Hence it seems question-begging to rely on the monadic collapsing principle in a defence of the original collapsing principle from counterexamples of this type. One might object that, instead of relying on the monadic collapsing principle, one could reason as follows: if it is false that A is bald and not false that B is bald, A must have more hair than B; and if so, B must be balder than A. Yet a problem with this objection is that to be balder is not just to have less hair – the proportion of the scalp covered by hair, for example, also matters. And the relative weights these two factors have in contributing to baldness might be indeterminate. Suppose, for instance, that A has less hair than B but, since it is evenly distributed over his scalp, it is false that A is bald. Furthermore, while B has more hair than A, it is unevenly distributed so some parts of his scalp have little hair, which makes it not false that B is bald. But since each of A and B beats the other in one factor that contributes to baldness and the relative weights of these factors are indeterminate, it is indeterminate whether B is balder than A. A referee for this journal suggests another reply, which is to concede that B is balder than A, but to deny that this difference is relevant to which is the better cavalier. That is, one might deny that being less bald is a better-making relation even though not being bald is good making.
11 Broome, ‘Incommensurability’, p. 74.
12 Broome, ‘Incommensurability’, pp. 74–5.
13 Broome, ‘Incommensurability’, p. 75.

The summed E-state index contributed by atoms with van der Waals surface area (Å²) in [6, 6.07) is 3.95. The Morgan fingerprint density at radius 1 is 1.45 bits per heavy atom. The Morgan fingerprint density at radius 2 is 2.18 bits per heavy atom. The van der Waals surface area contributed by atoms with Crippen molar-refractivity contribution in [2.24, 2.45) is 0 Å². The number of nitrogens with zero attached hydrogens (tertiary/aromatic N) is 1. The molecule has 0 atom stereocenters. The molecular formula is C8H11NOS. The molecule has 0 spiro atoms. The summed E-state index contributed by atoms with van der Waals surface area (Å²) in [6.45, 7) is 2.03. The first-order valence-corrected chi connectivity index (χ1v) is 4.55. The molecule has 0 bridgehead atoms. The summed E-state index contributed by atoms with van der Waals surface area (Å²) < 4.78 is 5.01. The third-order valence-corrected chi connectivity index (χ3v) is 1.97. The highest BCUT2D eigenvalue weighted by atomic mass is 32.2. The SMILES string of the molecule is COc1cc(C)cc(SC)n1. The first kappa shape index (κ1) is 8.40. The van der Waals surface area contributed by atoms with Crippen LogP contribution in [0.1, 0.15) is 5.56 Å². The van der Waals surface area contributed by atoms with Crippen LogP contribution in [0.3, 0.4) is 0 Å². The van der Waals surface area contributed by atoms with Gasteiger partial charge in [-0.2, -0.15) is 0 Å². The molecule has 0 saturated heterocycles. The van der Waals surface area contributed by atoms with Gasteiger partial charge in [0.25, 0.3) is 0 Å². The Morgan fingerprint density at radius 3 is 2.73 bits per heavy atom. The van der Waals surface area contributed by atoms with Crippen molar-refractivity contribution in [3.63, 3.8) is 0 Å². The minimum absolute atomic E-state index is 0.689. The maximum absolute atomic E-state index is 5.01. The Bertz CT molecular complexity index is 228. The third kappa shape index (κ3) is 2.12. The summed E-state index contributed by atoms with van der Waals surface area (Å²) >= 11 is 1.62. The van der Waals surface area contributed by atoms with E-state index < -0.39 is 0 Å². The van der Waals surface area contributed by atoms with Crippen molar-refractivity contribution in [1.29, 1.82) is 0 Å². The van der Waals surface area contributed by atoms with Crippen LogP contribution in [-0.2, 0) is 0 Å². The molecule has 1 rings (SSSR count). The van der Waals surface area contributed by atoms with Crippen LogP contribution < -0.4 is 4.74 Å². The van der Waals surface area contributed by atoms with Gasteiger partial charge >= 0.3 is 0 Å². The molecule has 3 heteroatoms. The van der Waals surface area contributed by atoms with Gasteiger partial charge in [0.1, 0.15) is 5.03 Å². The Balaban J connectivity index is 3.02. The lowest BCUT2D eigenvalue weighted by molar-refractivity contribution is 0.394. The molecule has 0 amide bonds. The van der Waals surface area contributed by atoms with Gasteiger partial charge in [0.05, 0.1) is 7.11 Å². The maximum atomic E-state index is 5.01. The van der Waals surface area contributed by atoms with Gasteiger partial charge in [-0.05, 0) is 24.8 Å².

14 The same reply can, mutatis mutandis, be given to the similar example with Sartre's student in Broome, Weighing Lives, pp. 172–4.
15 Espinoza, ‘Argument’, p. 131.
16 Espinoza, ‘Argument’, p. 131. Espinoza has informed me that the ‘Refs.’ in his paper are typos. Formulas (1), (2), (3) and (4) are premises. The argument would make more sense if (5) were replaced by
(5*) ¬D(xEy) ∨ ¬D(x +Bx).
17 Espinoza, ‘Argument’, p. 135.
18 Espinoza, ‘Argument’, p. 137.
19 Espinoza, ‘Argument’, p. 137.
20 Rabinowicz, W., ‘Incommensurability and Vagueness’, Aristotelian Society Supplementary Volume 83 (2009), pp. 71–94, at 74CrossRefGoogle Scholar. As we shall see in section V, these three claims and axiological completeness are also jointly compatible with the transitivity of ‘better’ and ‘equally good’, which blocks the small-improvement argument.
21 Chang, ‘Parity’, p. 680.
22 Chang, ‘Parity’, p. 682.
23 De Sousa, ‘The Good’, p. 545.
24 Chang, ‘Parity’, p. 684.
25 Chang, ‘Parity’, p. 685.
26 The Oxford English Dictionary, 2nd edn., vol. 11, p. 233, s.v. ‘parity’. Webster's Third New International Dictionary, p. 1642, s.v. ‘parity’. The second part of W3's definition, however, seems to suggest a different analysis, along the lines of the following:
x is axiologically on a par with y if and only if the difference between the value of x and the value of y is small.
x is preferentially on a par with y if and only if the difference between the strength of preference for x and the strength of preference for y is small.
27 Thanks to Gustaf Arrhenius, Campbell Brown, John Cantwell, Erik Carlson, Nicolas Espinoza, Sven Ove Hansson, Martin Peterson, Wlodek Rabinowicz, and an anonymous referee for valuable comments. Financial support from Riksbankens Jubileumsfond and Fondation Maison des sciences de l'homme is gratefully acknowledged.